## 14     15.2   8     275.8     180 3.07 3.780 18.00  0  0    3    3
## 15     10.4   8     472.0     205 2.93 5.250 17.98  0  0    3    4
##    carb_new
## 1      four
## 2      four
## 3       one
## 4       one
## 5       two
## 6       one
## 7      four
## 8       two
## 9       two
## 10     four
## 11     four
## 12    other
## 13    other
## 14    other
## 15     four

Mind the .$ before the variable carb. There is a github issue about this, and it is already fixed in the development version of dplyr, which means that in the next version of dplyr, case_when() will work as any other specialized dplyr function inside mutate().

Apply a function to certain columns only, by rows

mtcars %>%
    select(am, gear, carb) %>%
    purrr::by_row(sum, .collate = "cols", .to = "sum_am_gear_carb") -> mtcars2
head(mtcars2)

For this, I had to use purrr’s by_row() function. You can then add this column to your original data frame:

mtcars <- cbind(mtcars, "sum_am_gear_carb" = mtcars2$sum_am_gear_carb)
head(mtcars)
##                   spam_mpg cyl spam_disp spam_hp drat    wt  qsec vs am
## Mazda RX4             21.0   6       160     110 3.90 2.620 16.46  0  1
## Mazda RX4 Wag         21.0   6       160     110 3.90 2.875 17.02  0  1
## Datsun 710            22.8   4       108      93 3.85 2.320 18.61  1  1
## Hornet 4 Drive        21.4   6       258     110 3.08 3.215 19.44  1  0
## Hornet Sportabout     18.7   8       360     175 3.15 3.440 17.02  0  0
## Valiant               18.1   6       225     105 2.76 3.460 20.22  1  0
##                   gear carb sum_am_gear_carb
## Mazda RX4            4    4                9
## Mazda RX4 Wag        4    4                9
## Datsun 710           4    1                6
## Hornet 4 Drive       3    1                4
## Hornet Sportabout    3    2                5
## Valiant              3    1                4

Use do() to do any arbitrary operation

mtcars %>% 
    group_by(cyl) %>% 
    do(models = lm(spam_mpg ~ drat + wt, data = .)) %>% 
    broom::tidy(models)
## # A tibble: 9 x 6
## # Groups:   cyl [3]
##     cyl        term   estimate  std.error  statistic     p.value
##   <dbl>       <chr>      <dbl>      <dbl>      <dbl>       <dbl>
## 1     4 (Intercept) 33.2493403 17.0987286  1.9445504 0.087727622
## 2     4        drat  1.3244329  3.4519717  0.3836743 0.711215433
## 3     4          wt -5.2400608  2.2150213 -2.3656932 0.045551615
## 4     6 (Intercept) 30.6544931  7.5141648  4.0795609 0.015103868
## 5     6        drat -0.4435744  1.1740862 -0.3778039 0.724768945
## 6     6          wt -2.9902720  1.5685053 -1.9064468 0.129274249
## 7     8 (Intercept) 29.6519180  7.0878976  4.1834574 0.001527613
## 8     8        drat -1.4698722  1.6285054 -0.9025897 0.386081744
## 9     8          wt -2.4518017  0.7985112 -3.0704664 0.010651044

do() is useful when you want to use any R function (user defined functions work too!) with dplyr functions. First I grouped the observations by cyl and then ran a linear model for each group. Then I converted the output to a tidy data frame using broom::tidy().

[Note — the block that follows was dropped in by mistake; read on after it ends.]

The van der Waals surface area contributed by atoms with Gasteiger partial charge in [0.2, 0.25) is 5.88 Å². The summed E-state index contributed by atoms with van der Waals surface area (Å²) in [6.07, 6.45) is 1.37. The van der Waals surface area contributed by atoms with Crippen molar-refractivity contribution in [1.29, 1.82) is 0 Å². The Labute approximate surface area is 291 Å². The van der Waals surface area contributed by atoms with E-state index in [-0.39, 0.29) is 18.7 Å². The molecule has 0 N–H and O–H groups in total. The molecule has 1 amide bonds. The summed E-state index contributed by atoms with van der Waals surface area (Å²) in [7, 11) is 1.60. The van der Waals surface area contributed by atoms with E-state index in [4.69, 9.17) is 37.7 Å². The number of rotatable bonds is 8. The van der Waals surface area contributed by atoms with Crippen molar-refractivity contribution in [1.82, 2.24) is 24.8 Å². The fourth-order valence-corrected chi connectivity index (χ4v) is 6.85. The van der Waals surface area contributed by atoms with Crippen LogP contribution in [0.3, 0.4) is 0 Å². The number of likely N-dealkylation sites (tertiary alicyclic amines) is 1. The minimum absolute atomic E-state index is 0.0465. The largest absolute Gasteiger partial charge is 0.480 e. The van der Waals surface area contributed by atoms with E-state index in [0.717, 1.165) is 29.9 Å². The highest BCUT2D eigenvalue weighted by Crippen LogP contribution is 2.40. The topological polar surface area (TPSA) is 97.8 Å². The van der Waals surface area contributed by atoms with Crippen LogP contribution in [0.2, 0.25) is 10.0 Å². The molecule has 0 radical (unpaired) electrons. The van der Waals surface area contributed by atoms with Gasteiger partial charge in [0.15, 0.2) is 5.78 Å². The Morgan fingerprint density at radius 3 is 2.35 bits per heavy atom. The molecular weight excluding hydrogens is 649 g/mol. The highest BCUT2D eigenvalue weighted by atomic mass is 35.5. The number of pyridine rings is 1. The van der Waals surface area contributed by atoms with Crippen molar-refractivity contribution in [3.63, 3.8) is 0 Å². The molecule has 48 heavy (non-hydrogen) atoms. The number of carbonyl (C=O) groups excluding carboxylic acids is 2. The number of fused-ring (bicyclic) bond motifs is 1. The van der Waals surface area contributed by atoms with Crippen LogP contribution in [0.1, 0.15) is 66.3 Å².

Using dplyr functions inside your own functions

extract_vars <- function(data, some_string){
    
  data %>%
    select_(lazyeval::interp(~contains(some_string))) -> data
    
  return(data)
}

extract_vars(mtcars, "spam")
##                     spam_mpg spam_disp spam_hp
## Mazda RX4               21.0     160.0     110
## Mazda RX4 Wag           21.0     160.0     110
## Datsun 710              22.8     108.0      93
## Hornet 4 Drive          21.4     258.0     110
## Hornet Sportabout       18.7     360.0     175
## Valiant                 18.1     225.0     105
## Duster 360              14.3     360.0     245
## Merc 240D               24.4     146.7      62
## Merc 230                22.8     140.8      95
## Merc 280                19.2     167.6     123
## Merc 280C               17.8     167.6     123
## Merc 450SE              16.4     275.8     180
## Merc 450SL              17.3     275.8     180
## Merc 450SLC             15.2     275.8     180
## Cadillac Fleetwood      10.4     472.0     205
## Lincoln Continental     10.4     460.0     215
## Chrysler Imperial       14.7     440.0     230
## Fiat 128                32.4      78.7      66
## Honda Civic             30.4      75.7      52
## Toyota Corolla          33.9      71.1      65
## Toyota Corona           21.5     120.1      97
## Dodge Challenger        15.5     318.0     150
## AMC Javelin             15.2     304.0     150
## Camaro Z28              13.3     350.0     245
## Pontiac Firebird        19.2     400.0     175
## Fiat X1-9               27.3      79.0      66
## Porsche 914-2           26.0     120.3      91
## Lotus Europa            30.4      95.1     113
## Ford Pantera L          15.8     351.0     264
## Ferrari Dino            19.7     145.0     175
## Maserati Bora           15.0     301.0     335
## Volvo 142E              21.4     121.0     109

About this last point, you can read more about it here.

Hope you liked this small list of tricks!